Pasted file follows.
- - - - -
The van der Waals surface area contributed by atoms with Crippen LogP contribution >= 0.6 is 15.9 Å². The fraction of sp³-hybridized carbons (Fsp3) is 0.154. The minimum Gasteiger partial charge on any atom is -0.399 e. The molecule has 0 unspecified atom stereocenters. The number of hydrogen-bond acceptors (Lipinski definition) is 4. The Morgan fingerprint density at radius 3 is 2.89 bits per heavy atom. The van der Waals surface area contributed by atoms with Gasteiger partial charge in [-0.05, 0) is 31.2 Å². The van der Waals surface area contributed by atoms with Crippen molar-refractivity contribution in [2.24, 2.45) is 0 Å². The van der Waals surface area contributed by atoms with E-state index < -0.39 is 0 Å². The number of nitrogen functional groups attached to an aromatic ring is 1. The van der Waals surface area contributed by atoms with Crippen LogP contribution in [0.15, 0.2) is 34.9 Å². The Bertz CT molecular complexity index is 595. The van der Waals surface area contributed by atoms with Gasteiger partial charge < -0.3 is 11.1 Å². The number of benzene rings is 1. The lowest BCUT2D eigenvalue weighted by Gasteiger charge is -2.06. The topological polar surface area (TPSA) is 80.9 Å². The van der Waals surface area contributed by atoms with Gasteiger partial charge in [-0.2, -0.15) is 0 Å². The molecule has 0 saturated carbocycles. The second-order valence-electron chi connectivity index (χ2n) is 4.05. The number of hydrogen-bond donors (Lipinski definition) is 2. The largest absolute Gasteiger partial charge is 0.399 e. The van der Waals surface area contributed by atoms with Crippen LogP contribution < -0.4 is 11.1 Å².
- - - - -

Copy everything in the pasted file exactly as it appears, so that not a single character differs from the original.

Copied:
The van der Waals surface area contributed by atoms with Crippen LogP contribution >= 0.6 is 15.9 Å². The fraction of sp³-hybridized carbons (Fsp3) is 0.154. The minimum Gasteiger partial charge on any atom is -0.399 e. The molecule has 0 unspecified atom stereocenters. The number of hydrogen-bond acceptors (Lipinski definition) is 4. The Morgan fingerprint density at radius 3 is 2.89 bits per heavy atom. The van der Waals surface area contributed by atoms with Gasteiger partial charge in [-0.05, 0) is 31.2 Å². The van der Waals surface area contributed by atoms with Crippen molar-refractivity contribution in [2.24, 2.45) is 0 Å². The van der Waals surface area contributed by atoms with E-state index < -0.39 is 0 Å². The number of nitrogen functional groups attached to an aromatic ring is 1. The van der Waals surface area contributed by atoms with Crippen LogP contribution in [0.15, 0.2) is 34.9 Å². The Bertz CT molecular complexity index is 595. The van der Waals surface area contributed by atoms with Gasteiger partial charge < -0.3 is 11.1 Å². The number of benzene rings is 1. The lowest BCUT2D eigenvalue weighted by Gasteiger charge is -2.06. The topological polar surface area (TPSA) is 80.9 Å². The van der Waals surface area contributed by atoms with Gasteiger partial charge in [-0.2, -0.15) is 0 Å². The molecule has 0 saturated carbocycles. The second-order valence-electron chi connectivity index (χ2n) is 4.05. The number of hydrogen-bond donors (Lipinski definition) is 2. The largest absolute Gasteiger partial charge is 0.399 e. The van der Waals surface area contributed by atoms with Crippen LogP contribution < -0.4 is 11.1 Å².